• Shopify: If you want to sell things online, Shopify is a great option. This platform allows you to operate your complete online shop and includes all of the back-end capabilities you’ll need to handle your goods, inventory, and more.
  • Squarespace is a jack-of-all-trades platform. Everything from a blog to an online shop may be built with it. It’s also a fantastic place to start, with stunning design templates and limitless versatility.

In the case of Outpost, things are a little different. We have an in-house designer and several developers working on our website as an established business. If that wasn’t the case, I’d probably construct our website using either WordPress or Squarespace.

Iterate and test

The job isn’t done after your new website is up and running. In fact, it’s just getting started! You may not want to hear this, but now that your site is online, you must determine if the content you created is effective. Is your content convincing enough to persuade consumers to do what you want? Finding the appropriate designs and text will improve the amount of clients you have and ensure that every visitor to your site is getting the most out of their visit.

You’ll need to perform some tests to sort it all out. This is referred to as A/B testing. It’s when you compare your present website (the A-version) to a competitor’s website (the B-version) (the B-version). Then you compare the two versions to see which one performs better. Increased sales, calls to your company, or just persuading consumers to click on a different page are all ways to evaluate performance.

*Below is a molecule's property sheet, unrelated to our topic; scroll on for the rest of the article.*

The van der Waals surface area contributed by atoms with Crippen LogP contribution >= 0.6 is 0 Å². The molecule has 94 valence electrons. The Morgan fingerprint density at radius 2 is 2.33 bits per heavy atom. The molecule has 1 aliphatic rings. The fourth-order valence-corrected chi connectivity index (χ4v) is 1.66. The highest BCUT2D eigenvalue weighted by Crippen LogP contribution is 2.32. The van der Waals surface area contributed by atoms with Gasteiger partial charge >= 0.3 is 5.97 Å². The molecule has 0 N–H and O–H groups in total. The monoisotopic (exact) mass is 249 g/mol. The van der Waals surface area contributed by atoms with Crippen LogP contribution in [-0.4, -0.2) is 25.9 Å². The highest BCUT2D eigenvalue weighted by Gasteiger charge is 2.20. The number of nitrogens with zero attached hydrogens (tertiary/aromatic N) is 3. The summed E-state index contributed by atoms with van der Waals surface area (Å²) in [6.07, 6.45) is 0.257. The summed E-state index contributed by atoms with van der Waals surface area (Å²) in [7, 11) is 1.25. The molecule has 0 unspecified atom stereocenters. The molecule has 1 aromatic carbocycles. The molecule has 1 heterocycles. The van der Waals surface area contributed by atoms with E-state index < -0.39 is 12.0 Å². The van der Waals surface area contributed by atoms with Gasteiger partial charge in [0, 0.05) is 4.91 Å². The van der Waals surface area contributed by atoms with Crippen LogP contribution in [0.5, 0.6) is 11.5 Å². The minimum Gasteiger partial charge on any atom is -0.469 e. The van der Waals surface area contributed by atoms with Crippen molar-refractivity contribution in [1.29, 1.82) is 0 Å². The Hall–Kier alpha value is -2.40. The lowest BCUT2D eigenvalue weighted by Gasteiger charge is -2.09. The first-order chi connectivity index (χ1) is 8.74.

I won’t go into great length on A/B testing since it’s a subject for another day, but I will say that you’ll need some extra tools to complete your testing.

Convert Experiments or Visual Website Optimizer are two tools I suggest. Both are excellent, low-cost options that make testing simple.

You’ll also want to make sure you’ve set up an analytics service like Google Analytics (which is free!) to see who’s visiting your site and what they’re doing once they’re there.

Please don’t hesitate to ask me any more questions or suggestions regarding getting your website up and running in the comments.

Frequently Asked Questions

How do I create a product website?

You can use Shopify to create a website.

How do I introduce a new product to my website?

You can create a new product page on your website by going to the products section of your admin panel.

Related Tags

  • wix
  • creating a website for your business
  • how to add products on website
  • how to create a website for free
  • website design for selling a product